Penman No. 330: From Parrots to Maroons

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Penman for Monday, December 3, 2018

 

I HAD a whole other column lined up for this Monday, but that’s going to have to wait after last Wednesday’s titanic ballgame—you all know what I’m referring to, that heart-stopping semifinal do-or-die clash between the Adamson Soaring Falcons and the UP Fighting Maroons for a spot in the UAAP finals. Without a ticket to the live game at the Araneta Coliseum, I watched the nailbiter on a giant screen at the UP Theater with 2,000 other maroon-shirted fans, and screamed my head off as shrilly as the girls around me when UP sealed the 89-87 win with a shot in the closing seconds.

I can’t say that I’m a huge basketball fan—I hardly know what’s going on in the NBA or PBA—but I’m a big fan of school spirit, and have cheered for UP since my mother (BSE, 1956) indoctrinated me by playing a 78 rpm record of “UP Beloved” and “Push On, UP” every day when I was a boy. I do have to confess that I wore green and sat with DLSU last season, having reconnected with my grade-school classmates, but UP just wasn’t a serious contender then.

The victory over the Falcons sent me scurrying back to my UP history files, the last time we had been in the UAAP basketball finals having been 1986, when we emerged champions. Since then it’s been a long and frustrating story of losses and thwarted ambitions, reversed only this year by the Maroons’ Cinderella appearance in the finals which began last Saturday.

I dug into UP’s unpublished history and discovered some interesting factoids—one of the most interesting and rather unfortunate tidbits being that back in the ‘60s, as UP oldtimers may still recall, the Maroons were briefly called the Parrots, the emblems worn by the cheering squad. They were already known as the Maroons in the 1930s, when UP was part of the Big Three Basketball League (the other two being UST and NU). UP team captain and later Senator Ambrosio Padilla, who also played baseball, led the Philippine team in the 1936 Olympics and in the 1934 10th Far Eastern Championship Games, where we came out champions, beating Japan and China.

A bit of a spoilsport, UP President Jorge Bocobo pulled UP out of the Big Three, citing complaints that players had begun sporting a “star complex” and that the spectators had become too rowdy. Intramurals between UP Manila and UP Los Baños took over, as well as two annual “playdays”—one for boys, and one for girls. When the UAAP was founded in 1938, UP rejoined the big league. When we lost a game, we told ourselves (and others) that it was okay, because we were smarter anyway—a lame excuse we’ve fallen back on way too often down the decades.

But the evidence was there to show that our athletes had, indeed, as much brain as brawn. The unpublished history notes that “Alfonso Ybañez, varsity football captain of 1939, placed second in the board examinations for mining engineers in 1940. In that same year the spirit of sports enthusiasts was further lifted when Ambrosio Padilla joined the law faculty. And, while there might have been some excitement among the law freshmen at the news that he was going to teach the introductory course on family relations, his appointment was taken more as ‘an auspicious sign for their local basketball team.’”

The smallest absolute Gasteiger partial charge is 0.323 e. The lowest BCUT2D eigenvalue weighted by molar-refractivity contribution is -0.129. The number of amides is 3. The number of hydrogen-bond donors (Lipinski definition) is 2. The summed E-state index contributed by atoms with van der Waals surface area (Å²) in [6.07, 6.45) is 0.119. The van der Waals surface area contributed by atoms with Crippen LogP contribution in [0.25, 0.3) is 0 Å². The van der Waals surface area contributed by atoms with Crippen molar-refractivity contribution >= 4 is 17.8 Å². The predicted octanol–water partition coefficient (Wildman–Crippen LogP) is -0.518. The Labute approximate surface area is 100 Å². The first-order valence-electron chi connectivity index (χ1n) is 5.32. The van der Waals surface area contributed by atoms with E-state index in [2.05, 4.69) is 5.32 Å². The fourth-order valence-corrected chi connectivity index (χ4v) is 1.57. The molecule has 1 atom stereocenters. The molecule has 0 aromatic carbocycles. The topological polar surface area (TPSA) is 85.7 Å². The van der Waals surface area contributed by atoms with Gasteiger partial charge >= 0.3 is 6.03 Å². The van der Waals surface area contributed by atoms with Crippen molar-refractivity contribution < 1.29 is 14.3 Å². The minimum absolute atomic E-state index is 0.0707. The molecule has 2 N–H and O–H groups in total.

Given our country’s crazy infatuation with basketball, few remember that UP actually won the general championship of the UAAP in the 1977-78 season, having bested all others at volleyball, track and field, baseball, football, and women’s basketball.

But UP’s 1986 basketball championship—powered by the likes of future PBA stars Benjie Paras and Ronnie Magsanoc—still glimmers in the memory of many Maroons of my generation, harking back to a golden age when we had just ousted a dictator (ironically also one of UP’s own) and were looking forward eagerly to a bright new future not only in sports but also in society itself. Neither of those expectations materialized—not so easily and not so quickly.

As I walked back to my car after the Adamson game, the cheers and chants of the crowd still ringing in my ears, I savored the extraordinary sense of solidarity that sports can bring to a community all too easily fractured by politics. Everyone needed the relief after a couple of weeks dominated by horribly bad news about misogyny and brawling among frat boys—a discussion that can’t and shouldn’t go away, but which also can’t be everything that defines a university.

After the 1986 victory, UP went wild, holding a big motorcade featuring three bands and capped the night with a bonfire. I’d have to wonder how we’ll top that in the event that the miracle continues and we rout our favored Katipunan neighbors. Raze the arboretum? Just to annoy the mighty Eagles, I think I’ll look for a parrot, dye it maroon, and train it to screech “Atin ‘to! Atin ‘to!

 

 

Penman No. 279: That Schoolboy Spirit

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Penman for Monday, November 27, 2017